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post #17 of 58 Old 04-15-2017, 02:49 PM
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the only major problem with current qled from a regular consumer is viewing angle, and that will probably be solved next year with photo immisive, sony and other companies, will probably crack and start using those qled panels, and then will have Z series with moth eye and quantum dots.
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post #18 of 58 Old 04-15-2017, 05:28 PM
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Quote:
Originally Posted by imagic View Post
Every human on planet Earth who can understand what that string of letters means probably does agree with that ranking, but it need be said they'd still be making generalizations based on how a bunch of acronyms fit into a sentence, instead of talking about actual TVs (some of which do not exist).
And the generalizations are based on a small number of fundamental differences in how the light is produced -- the classification is probably oversimplified. I also vote for talking about actual TVs with actual firmware versions. As I recall, Rtings reported that Samsung technicians said some current problems would be dealt with in future firmware releases.

How could firmware changes improve brightness or black levels? I have no idea. All the same, version #1015.1 for some of the Q series does seem to have produced some better performance.

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post #19 of 58 Old 04-15-2017, 06:40 PM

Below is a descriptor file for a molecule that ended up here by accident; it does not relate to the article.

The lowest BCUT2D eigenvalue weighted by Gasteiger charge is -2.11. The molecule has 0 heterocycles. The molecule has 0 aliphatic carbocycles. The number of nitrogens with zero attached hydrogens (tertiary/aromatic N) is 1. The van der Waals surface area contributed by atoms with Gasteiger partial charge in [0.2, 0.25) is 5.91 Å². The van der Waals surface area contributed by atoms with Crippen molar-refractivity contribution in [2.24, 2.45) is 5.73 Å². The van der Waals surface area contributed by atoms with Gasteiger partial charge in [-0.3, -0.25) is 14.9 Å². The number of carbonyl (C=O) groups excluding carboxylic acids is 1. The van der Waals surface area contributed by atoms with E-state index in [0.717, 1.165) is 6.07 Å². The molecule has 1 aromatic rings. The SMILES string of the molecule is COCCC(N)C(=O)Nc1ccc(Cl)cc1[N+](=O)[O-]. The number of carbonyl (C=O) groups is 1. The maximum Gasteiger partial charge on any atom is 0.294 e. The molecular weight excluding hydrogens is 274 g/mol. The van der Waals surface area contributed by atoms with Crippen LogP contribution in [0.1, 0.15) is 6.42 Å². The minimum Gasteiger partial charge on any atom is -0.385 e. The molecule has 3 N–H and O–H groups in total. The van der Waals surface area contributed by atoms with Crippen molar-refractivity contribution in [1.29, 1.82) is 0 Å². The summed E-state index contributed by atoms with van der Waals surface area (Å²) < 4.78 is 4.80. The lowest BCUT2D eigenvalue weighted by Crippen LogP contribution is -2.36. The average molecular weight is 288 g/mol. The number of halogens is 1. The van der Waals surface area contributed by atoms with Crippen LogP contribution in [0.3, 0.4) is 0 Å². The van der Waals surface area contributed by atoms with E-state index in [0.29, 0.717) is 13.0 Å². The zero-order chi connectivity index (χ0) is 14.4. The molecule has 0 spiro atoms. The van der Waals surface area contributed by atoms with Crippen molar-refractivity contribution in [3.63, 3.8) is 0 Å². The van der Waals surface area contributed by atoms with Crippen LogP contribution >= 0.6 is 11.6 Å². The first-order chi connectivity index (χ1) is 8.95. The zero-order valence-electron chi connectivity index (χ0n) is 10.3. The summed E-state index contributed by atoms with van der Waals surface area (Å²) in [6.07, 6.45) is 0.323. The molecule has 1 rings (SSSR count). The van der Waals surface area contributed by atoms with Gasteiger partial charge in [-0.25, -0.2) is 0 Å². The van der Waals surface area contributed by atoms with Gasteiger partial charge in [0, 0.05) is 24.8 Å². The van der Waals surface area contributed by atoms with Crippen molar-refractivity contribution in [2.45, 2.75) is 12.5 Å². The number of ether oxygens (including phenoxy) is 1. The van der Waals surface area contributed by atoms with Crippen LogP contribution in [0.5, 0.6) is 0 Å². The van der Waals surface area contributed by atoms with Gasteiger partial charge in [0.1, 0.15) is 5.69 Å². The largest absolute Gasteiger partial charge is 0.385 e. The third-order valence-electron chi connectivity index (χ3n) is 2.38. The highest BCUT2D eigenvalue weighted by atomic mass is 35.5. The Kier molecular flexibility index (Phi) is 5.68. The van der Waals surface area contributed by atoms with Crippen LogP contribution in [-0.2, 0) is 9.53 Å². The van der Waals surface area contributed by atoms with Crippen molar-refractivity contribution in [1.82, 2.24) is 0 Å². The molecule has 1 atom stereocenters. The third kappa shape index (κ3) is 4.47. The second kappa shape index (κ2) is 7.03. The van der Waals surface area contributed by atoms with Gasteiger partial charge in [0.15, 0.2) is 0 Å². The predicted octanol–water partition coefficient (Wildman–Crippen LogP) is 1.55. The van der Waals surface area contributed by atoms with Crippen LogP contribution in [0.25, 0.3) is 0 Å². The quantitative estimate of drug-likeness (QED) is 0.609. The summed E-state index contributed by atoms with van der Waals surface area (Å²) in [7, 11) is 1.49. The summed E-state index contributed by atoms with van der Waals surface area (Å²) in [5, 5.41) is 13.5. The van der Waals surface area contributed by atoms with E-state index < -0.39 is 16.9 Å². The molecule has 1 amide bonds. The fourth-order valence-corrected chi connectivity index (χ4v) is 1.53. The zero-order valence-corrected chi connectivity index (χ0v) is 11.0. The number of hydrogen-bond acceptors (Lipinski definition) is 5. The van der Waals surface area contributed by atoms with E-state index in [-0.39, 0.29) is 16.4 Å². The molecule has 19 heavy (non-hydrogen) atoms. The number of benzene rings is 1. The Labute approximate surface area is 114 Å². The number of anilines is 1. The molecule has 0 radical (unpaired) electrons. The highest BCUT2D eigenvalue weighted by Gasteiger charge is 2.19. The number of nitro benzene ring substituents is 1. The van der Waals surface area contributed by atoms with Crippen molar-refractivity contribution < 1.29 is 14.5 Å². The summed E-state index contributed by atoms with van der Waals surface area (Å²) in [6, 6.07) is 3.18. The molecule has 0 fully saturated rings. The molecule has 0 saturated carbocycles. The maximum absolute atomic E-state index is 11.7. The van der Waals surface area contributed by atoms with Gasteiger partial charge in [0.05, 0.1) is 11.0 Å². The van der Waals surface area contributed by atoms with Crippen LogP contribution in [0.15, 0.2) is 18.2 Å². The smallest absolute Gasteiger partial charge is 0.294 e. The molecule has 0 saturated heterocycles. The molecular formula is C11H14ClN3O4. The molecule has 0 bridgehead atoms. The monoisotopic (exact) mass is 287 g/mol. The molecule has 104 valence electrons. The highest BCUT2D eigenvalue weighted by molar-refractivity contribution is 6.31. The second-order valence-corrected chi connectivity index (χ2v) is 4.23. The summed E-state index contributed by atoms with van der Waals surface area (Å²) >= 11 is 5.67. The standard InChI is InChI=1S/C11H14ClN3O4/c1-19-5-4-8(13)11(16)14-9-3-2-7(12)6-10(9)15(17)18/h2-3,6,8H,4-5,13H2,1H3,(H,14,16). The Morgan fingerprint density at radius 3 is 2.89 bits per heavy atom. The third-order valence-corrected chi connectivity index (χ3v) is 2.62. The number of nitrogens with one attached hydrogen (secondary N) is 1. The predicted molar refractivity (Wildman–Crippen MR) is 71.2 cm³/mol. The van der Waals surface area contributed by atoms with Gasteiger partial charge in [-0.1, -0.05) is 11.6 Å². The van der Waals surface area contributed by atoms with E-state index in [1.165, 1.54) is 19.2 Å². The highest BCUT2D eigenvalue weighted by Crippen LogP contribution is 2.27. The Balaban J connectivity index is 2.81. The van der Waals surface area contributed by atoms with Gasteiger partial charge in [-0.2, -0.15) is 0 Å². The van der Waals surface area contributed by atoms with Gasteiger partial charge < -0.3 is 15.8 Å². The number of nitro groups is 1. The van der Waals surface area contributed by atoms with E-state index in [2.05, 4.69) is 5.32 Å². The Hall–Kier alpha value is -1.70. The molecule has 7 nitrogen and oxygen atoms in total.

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Originally Posted by 8mile13 View Post
There are actually lots of alliances. Here is one of them..
http://www.giraffealliance.org/
Judging by the 4th picture down they must have used a camera with a QLED sensor because the colors are so vivid and with bright highlights.
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post #20 of 58 Old 04-15-2017, 07:31 PM
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There are actually lots of alliances. Here is one of them..
http://www.giraffealliance.org/
This seems like an alliance for a good cause that's not spearheaded by one company to trick customers with deceptive marketing and disguise the absence of any substantive innovation.
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post #21 of 58 Old 04-16-2017, 03:46 PM
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Quote:
Originally Posted by imagic View Post
QLED the product category? My threshold was simple, if other companies joined Samsung in using QLED as an umbrella term for any TV that uses Quantum Dots and LEDs then it would be so. Well, now it is so.



Here's a pretty picture to go with this post.
I think the press should be on the consumers side in fighting against these endless and confusing new marketing terms they come up with every year. Letting it slide because 2-3 companies form an alliance seems a bit easy.
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Lol. Couldn't have said it better myself.
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post #23 of 58 Old 04-16-2017, 08:28 PM
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i really want to stay positive and look at the improvements for what they are, i do...

but, there's apparently already 3 million ppl doing that, so i'll stick to what concerns me.